For a cutting edge piece of technology the Xbox One is oddly preoccupied with the past. The largely on-rails shooter Crimson Dragon is a “spiritual successor” to Sega’s old Panzer Dragoon series from the 1990s. It isn’t directly connected to the narrative of those older games, but it’s made by some of the same designers. It’s a bit of a bore, with simplistic shooting and repetitive missions, and a leveling-up system with rewards that don’t sufficiently match up to the effort required. You can cut that time down considerably through real-money microtransactions, which are especially annoying after you’ve already paid $20 for the game.
Killer Instinct is the second hoary ‘90s relic unearthed for the Xbox One. Rare’s street fighting game was a brief success for Nintendo, but only a vocal clutch of diehards has been clamoring for its return. The new Killer Instinct is free-to-play, meaning you can play every mode with a single free character. The other five launch characters can be purchased separately or in a bundle. So it’s a fighting game with only six characters that have to be bought through microtransactions. Yes, the core game is free, and more characters will be released in 2014, but for now this is a game with too few characters and an annoying pricing system. Also Killer Instinct has always felt a little unnecessary in a world with the Street Fighter and Mortal Kombat franchises, both of which heavily influence Killer Instinct’s design.
Forza Motorsport 5 is another gorgeous entry in Microsoft’s series of complex racing simulators. Along with Ryse, it best shows off the console’s advanced graphics capabilities. It might not be the visual leap you’d expect from a new system, but it’s a nice looking game. The user interface and actual driving are still a little obtuse and geared for the serious racer, and car fans will enjoy the variety of real-life vehicles that can be unlocked or purchased. They won’t enjoy the microtransactions that once again encourage extra expense on top of the game’s full retail price. Forza 5 also removes certain features from the last game, making it feel like a step back for the franchise.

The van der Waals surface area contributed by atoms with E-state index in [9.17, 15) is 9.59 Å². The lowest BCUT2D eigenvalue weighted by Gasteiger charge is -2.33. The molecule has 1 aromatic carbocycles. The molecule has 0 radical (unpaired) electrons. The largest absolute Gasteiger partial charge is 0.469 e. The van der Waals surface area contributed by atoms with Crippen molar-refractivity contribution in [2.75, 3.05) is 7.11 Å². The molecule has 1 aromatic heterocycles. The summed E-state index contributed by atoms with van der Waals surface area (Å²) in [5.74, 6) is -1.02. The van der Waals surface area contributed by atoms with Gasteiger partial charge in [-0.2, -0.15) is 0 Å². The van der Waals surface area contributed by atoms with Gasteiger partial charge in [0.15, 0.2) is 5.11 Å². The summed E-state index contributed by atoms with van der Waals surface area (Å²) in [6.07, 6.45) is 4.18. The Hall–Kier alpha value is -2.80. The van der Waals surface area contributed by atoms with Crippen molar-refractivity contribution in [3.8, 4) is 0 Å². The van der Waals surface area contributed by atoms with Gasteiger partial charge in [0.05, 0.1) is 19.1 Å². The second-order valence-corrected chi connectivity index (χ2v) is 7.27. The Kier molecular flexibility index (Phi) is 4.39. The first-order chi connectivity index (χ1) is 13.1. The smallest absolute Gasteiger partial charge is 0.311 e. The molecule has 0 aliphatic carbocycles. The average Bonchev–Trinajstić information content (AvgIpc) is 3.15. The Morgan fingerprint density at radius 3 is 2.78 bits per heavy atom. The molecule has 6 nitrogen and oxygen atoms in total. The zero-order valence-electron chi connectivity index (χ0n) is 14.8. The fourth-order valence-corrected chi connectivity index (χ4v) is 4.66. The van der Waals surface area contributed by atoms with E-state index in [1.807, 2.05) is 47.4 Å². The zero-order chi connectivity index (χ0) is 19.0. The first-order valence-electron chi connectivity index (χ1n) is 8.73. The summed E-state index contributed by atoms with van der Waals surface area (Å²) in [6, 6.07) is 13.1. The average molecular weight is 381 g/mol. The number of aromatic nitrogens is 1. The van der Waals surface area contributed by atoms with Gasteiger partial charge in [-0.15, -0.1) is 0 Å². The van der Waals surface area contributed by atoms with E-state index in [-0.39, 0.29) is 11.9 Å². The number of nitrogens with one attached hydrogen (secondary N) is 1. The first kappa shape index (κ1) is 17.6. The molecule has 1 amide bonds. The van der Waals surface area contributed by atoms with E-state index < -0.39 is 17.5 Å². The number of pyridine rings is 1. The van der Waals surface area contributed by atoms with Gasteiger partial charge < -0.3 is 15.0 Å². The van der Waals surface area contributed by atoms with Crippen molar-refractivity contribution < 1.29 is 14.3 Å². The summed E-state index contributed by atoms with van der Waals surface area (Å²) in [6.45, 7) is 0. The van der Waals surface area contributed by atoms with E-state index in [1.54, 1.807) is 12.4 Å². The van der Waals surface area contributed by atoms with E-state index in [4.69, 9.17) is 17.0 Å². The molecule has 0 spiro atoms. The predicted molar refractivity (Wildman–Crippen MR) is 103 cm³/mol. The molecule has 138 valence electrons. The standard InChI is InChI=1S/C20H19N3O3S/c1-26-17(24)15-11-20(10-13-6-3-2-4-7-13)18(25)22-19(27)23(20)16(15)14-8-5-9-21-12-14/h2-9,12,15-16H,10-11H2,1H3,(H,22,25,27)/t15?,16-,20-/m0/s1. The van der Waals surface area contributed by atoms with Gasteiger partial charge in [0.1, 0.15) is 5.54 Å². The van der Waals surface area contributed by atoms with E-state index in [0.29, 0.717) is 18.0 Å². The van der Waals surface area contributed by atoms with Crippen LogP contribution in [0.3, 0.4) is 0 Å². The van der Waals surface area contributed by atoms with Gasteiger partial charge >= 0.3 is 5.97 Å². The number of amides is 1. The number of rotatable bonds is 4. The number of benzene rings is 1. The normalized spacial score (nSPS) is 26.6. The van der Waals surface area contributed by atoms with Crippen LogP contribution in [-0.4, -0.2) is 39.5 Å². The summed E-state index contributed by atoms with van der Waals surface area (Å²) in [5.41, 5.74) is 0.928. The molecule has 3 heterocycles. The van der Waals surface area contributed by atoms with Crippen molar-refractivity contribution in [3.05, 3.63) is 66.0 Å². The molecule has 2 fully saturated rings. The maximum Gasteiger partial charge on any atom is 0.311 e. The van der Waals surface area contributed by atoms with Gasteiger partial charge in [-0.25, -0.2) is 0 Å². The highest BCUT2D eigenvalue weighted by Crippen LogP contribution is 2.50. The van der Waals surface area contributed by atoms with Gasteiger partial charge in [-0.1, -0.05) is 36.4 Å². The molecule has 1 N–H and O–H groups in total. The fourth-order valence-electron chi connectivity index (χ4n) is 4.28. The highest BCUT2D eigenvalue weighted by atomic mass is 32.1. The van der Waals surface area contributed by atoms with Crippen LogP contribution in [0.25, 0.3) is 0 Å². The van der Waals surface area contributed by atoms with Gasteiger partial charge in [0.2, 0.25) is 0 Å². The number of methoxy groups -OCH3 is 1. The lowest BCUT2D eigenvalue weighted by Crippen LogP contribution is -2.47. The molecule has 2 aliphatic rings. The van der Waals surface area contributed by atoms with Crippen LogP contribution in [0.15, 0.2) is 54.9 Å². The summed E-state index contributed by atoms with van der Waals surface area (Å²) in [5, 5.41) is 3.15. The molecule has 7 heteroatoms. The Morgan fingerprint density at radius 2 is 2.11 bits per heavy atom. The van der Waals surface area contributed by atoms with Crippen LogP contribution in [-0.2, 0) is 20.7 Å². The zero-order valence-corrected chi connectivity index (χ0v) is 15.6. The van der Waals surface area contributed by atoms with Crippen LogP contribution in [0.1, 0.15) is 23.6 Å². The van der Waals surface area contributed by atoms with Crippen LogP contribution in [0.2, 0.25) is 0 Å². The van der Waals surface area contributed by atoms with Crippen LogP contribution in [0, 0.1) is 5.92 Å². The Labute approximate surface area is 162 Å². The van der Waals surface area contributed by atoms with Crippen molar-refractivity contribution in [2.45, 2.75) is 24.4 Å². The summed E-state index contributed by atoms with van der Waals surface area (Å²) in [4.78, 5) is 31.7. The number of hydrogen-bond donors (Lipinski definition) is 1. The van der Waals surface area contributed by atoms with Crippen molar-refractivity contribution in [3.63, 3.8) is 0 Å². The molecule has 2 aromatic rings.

This is one of the less hyped launch games for the Xbox One, but it’s also one of the better ones. Blame the lack of attention on the limited interest in cartoony golf games. Powerstar Golf is no Hot Shots Golf, but it tries hard to emulate Sony’s cult classic. Despite its kitschy aesthetic and breezy, simple-to-play nature, there’s enough depth to its mechanics to satiate more discerning digital linksmen.
Twisted Pixel’s inane Spy Hunter homage is the bottom of the Xbox barrel. Its sense of humor is as crude and witless as a talk radio host’s, and both also share a misplaced sense of pride over their own supposedly edgy comedy. LocoCycle is a dull mess that spins through the same combat moves and enemy types for far too long. Every individual level is excruciating to trudge through, and there are like five of them total. The jokes came first when Twisted Pixel designed this game, and the jokes are awful. It’s an egregiously dumb and insensitive misfire.